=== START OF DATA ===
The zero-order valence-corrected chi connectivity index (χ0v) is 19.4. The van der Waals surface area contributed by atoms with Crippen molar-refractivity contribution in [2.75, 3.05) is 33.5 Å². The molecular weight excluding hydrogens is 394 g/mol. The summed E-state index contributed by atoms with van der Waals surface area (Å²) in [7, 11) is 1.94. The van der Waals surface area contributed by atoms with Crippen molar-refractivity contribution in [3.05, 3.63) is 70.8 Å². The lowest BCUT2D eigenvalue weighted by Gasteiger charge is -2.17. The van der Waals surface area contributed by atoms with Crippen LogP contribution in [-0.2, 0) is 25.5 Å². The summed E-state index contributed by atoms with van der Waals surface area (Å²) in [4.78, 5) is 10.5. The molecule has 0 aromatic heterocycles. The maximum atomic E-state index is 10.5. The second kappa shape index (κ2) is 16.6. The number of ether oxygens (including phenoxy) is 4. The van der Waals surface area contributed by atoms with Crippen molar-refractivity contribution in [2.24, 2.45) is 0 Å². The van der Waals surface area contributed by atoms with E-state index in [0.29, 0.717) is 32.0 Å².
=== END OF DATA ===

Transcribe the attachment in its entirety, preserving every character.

The zero-order valence-corrected chi connectivity index (χ0v) is 19.4. The van der Waals surface area contributed by atoms with Crippen molar-refractivity contribution in [2.75, 3.05) is 33.5 Å². The molecular weight excluding hydrogens is 394 g/mol. The summed E-state index contributed by atoms with van der Waals surface area (Å²) in [7, 11) is 1.94. The van der Waals surface area contributed by atoms with Crippen molar-refractivity contribution in [3.05, 3.63) is 70.8 Å². The lowest BCUT2D eigenvalue weighted by Gasteiger charge is -2.17. The van der Waals surface area contributed by atoms with Crippen LogP contribution in [-0.2, 0) is 25.5 Å². The summed E-state index contributed by atoms with van der Waals surface area (Å²) in [4.78, 5) is 10.5. The molecule has 0 aromatic heterocycles. The maximum atomic E-state index is 10.5. The second kappa shape index (κ2) is 16.6. The number of ether oxygens (including phenoxy) is 4. The van der Waals surface area contributed by atoms with Crippen molar-refractivity contribution in [2.24, 2.45) is 0 Å². The van der Waals surface area contributed by atoms with E-state index in [0.29, 0.717) is 32.0 Å².